Q: I’m planning to file an application with US Citizenship and Immigration Services (USCIS) to adjust my status to that of legal permanent resident, based on my marriage to a US citizen. I understand that this can take a long time, and I heard that there is a way to pay a special fee to get an application on the fast track. Is this true?A: Currently USCIS offers what it calls “premium processing” for a $1225 fee only with regard to certain employment-based visa petitions. Other applications, such as those to adjust immigration status based on certain family relationships, are processed on a first-come, first-served basis. Processing times vary with the type of application and the particulars of individual cases. Adjustment of status cases based on marriage to a US citizen, for example, have been taking on average around three to four months from the date of filing to the adjustment interview in the USCIS Boston regional office. Applications for naturalization have generally been taking a little longer.
USCIS does provide what it calls “expedited processing” for no extra fee in cases where its “expedite criteria” have been met. USCIS stresses very strongly that it will expedite processing only when there is, for example, an “extreme emergent situation,” or the likelihood of “severe financial loss,” or a humanitarian situation. Our experience is that USCIS means what it says about its strict criteria for accelerated processing, and such requests are granted rarely. Still, cases do arise when the agency will accept an accelerated processing request. If you think you may have such a case, let us know, and we can help you to evaluate your chances.
Here are some other points about case processing:
Applicants can track the processing of pending cases with USCIS online at www.uscis.gov or by calling the agency’s customer service center at 1-800-375-5283. When checking case status, have the application receipt number and other documentation from USCIS ready.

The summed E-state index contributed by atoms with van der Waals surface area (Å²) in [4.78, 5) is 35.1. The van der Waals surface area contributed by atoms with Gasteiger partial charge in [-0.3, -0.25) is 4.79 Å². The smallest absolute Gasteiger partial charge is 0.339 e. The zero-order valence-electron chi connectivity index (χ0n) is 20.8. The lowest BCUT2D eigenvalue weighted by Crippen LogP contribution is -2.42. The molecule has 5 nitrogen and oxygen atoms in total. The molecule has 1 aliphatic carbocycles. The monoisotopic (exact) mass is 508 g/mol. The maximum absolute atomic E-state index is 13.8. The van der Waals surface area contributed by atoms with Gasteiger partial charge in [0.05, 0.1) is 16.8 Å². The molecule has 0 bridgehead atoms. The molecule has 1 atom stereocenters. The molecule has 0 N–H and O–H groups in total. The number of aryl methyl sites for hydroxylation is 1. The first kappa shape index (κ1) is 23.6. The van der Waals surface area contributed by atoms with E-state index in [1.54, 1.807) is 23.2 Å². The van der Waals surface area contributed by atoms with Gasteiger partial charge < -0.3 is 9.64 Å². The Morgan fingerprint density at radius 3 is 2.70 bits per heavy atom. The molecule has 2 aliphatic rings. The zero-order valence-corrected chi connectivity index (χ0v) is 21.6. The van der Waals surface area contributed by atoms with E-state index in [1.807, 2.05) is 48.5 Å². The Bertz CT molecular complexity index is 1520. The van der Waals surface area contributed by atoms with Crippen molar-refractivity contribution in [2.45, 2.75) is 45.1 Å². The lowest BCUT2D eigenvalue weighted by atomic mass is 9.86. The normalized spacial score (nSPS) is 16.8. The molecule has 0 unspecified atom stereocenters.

Make sure that USCIS has current address information for mailing notices of action and other important communications to applicants. Address changes can be submitted online; this should be taken care of as soon as an applicant moves to a new residence. We have seen numerous instances where applicants wonder why they have not heard from USCIS for many months, when it turns out that mail from the agency was returned as undeliverable.
IIC also provides on its web site current average processing times for different types of applications filed at various USCIS offices and processing centers, so applicants can determine whether their applications are taking longer than usual. We note, however, that the average times given have in some instances been out of date, with the actual processing times being somewhat faster or slower.
Processing and individual case status information for the types of applications filed with the State Department at the national Visa Center (NVC) can be obtained by e-mailing NVC at NVCINQUIRY@state.gov (preferred method) with the case number and other particulars, or by telephoning NVC at (603) 334-0700. For applications in process at a particular US Consulate abroad, visit the State Department’s web site at www.state.gov and follow the relevant links to the web site for that Consulate. (Each Consular office has its own web site, and processing and contact procedures vary somewhat from office to office.)
Keep in mind that processing times refer to the amount of time it takes the government agency to get to a particular application that is actionable when filed. This is different from the waiting time, for example, for visa numbers to become available in categories other than immediate relatives of US citizens. The waiting time in such cases can extend to many years under current law, based on the limited number of visas that Congress provides each year.
IIIC can assist with case status and processing time inquiries. If you have questions about this or any other aspect of immigration law, visit one of our weekly legal clinics for a free, confidential consultation.
Disclaimer: These articles are published to inform generally, not to advise in individual cases. US Citizenship and Immigration Services and the US Department of State frequently amend regulations and alter processing and filing procedures. For legal advice seek the assistance of an immigration lawyer or an accredited IIIC immigration specialist.